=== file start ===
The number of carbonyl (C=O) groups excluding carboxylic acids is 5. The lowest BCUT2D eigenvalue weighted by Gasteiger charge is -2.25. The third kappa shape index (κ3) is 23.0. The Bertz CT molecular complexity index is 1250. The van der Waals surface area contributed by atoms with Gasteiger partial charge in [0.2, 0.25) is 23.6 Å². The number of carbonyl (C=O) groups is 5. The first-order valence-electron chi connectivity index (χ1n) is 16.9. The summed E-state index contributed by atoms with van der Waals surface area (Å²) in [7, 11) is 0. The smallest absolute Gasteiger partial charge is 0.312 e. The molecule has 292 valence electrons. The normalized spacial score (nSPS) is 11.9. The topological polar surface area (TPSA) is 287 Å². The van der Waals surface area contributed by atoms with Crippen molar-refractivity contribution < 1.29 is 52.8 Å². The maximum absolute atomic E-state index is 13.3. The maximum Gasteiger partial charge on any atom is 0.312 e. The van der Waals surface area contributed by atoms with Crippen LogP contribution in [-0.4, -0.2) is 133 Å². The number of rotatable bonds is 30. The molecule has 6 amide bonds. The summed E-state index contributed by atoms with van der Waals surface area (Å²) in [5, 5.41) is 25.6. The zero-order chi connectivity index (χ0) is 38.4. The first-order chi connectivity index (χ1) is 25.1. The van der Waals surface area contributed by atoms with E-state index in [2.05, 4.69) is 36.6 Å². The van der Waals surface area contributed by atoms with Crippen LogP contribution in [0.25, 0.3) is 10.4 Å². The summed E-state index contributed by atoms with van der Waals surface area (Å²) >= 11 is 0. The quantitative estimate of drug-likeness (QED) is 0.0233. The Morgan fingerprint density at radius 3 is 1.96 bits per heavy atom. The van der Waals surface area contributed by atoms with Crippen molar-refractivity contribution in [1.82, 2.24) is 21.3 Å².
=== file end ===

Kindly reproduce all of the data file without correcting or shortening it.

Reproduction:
The number of carbonyl (C=O) groups excluding carboxylic acids is 5. The lowest BCUT2D eigenvalue weighted by Gasteiger charge is -2.25. The third kappa shape index (κ3) is 23.0. The Bertz CT molecular complexity index is 1250. The van der Waals surface area contributed by atoms with Gasteiger partial charge in [0.2, 0.25) is 23.6 Å². The number of carbonyl (C=O) groups is 5. The first-order valence-electron chi connectivity index (χ1n) is 16.9. The summed E-state index contributed by atoms with van der Waals surface area (Å²) in [7, 11) is 0. The smallest absolute Gasteiger partial charge is 0.312 e. The molecule has 292 valence electrons. The normalized spacial score (nSPS) is 11.9. The topological polar surface area (TPSA) is 287 Å². The van der Waals surface area contributed by atoms with Crippen molar-refractivity contribution < 1.29 is 52.8 Å². The maximum absolute atomic E-state index is 13.3. The maximum Gasteiger partial charge on any atom is 0.312 e. The van der Waals surface area contributed by atoms with Crippen LogP contribution in [-0.4, -0.2) is 133 Å². The number of rotatable bonds is 30. The molecule has 6 amide bonds. The summed E-state index contributed by atoms with van der Waals surface area (Å²) in [5, 5.41) is 25.6. The zero-order chi connectivity index (χ0) is 38.4. The first-order chi connectivity index (χ1) is 25.1. The van der Waals surface area contributed by atoms with E-state index in [2.05, 4.69) is 36.6 Å². The van der Waals surface area contributed by atoms with Crippen LogP contribution in [0.25, 0.3) is 10.4 Å². The summed E-state index contributed by atoms with van der Waals surface area (Å²) >= 11 is 0. The quantitative estimate of drug-likeness (QED) is 0.0233. The Morgan fingerprint density at radius 3 is 1.96 bits per heavy atom. The van der Waals surface area contributed by atoms with Crippen molar-refractivity contribution in [1.82, 2.24) is 21.3 Å².